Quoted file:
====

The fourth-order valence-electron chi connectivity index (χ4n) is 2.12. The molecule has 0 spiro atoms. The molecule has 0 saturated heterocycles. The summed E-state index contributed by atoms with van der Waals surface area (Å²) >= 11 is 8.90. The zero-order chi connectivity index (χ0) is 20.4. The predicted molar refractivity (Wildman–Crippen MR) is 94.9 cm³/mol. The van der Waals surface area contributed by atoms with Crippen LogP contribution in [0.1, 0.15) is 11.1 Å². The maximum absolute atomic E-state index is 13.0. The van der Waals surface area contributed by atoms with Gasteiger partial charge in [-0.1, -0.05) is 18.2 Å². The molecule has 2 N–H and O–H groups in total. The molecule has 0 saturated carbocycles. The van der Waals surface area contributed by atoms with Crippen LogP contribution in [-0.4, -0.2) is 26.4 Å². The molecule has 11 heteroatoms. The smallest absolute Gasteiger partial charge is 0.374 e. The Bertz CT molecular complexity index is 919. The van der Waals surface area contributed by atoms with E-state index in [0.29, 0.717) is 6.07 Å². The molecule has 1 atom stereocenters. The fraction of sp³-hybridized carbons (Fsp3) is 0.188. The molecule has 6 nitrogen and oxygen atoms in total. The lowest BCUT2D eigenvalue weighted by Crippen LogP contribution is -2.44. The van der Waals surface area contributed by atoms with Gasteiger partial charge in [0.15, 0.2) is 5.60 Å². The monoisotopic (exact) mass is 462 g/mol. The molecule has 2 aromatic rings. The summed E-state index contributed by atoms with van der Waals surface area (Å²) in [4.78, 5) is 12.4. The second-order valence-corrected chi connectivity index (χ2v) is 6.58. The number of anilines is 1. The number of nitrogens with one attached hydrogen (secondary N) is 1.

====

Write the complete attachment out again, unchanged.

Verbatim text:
The fourth-order valence-electron chi connectivity index (χ4n) is 2.12. The molecule has 0 spiro atoms. The molecule has 0 saturated heterocycles. The summed E-state index contributed by atoms with van der Waals surface area (Å²) >= 11 is 8.90. The zero-order chi connectivity index (χ0) is 20.4. The predicted molar refractivity (Wildman–Crippen MR) is 94.9 cm³/mol. The van der Waals surface area contributed by atoms with Crippen LogP contribution in [0.1, 0.15) is 11.1 Å². The maximum absolute atomic E-state index is 13.0. The van der Waals surface area contributed by atoms with Gasteiger partial charge in [-0.1, -0.05) is 18.2 Å². The molecule has 2 N–H and O–H groups in total. The molecule has 0 saturated carbocycles. The van der Waals surface area contributed by atoms with Crippen LogP contribution in [-0.4, -0.2) is 26.4 Å². The molecule has 11 heteroatoms. The smallest absolute Gasteiger partial charge is 0.374 e. The Bertz CT molecular complexity index is 919. The van der Waals surface area contributed by atoms with E-state index in [0.29, 0.717) is 6.07 Å². The molecule has 1 atom stereocenters. The fraction of sp³-hybridized carbons (Fsp3) is 0.188. The molecule has 6 nitrogen and oxygen atoms in total. The lowest BCUT2D eigenvalue weighted by Crippen LogP contribution is -2.44. The van der Waals surface area contributed by atoms with Gasteiger partial charge in [0.15, 0.2) is 5.60 Å². The monoisotopic (exact) mass is 462 g/mol. The molecule has 2 aromatic rings. The summed E-state index contributed by atoms with van der Waals surface area (Å²) in [4.78, 5) is 12.4. The second-order valence-corrected chi connectivity index (χ2v) is 6.58. The number of anilines is 1. The number of nitrogens with one attached hydrogen (secondary N) is 1.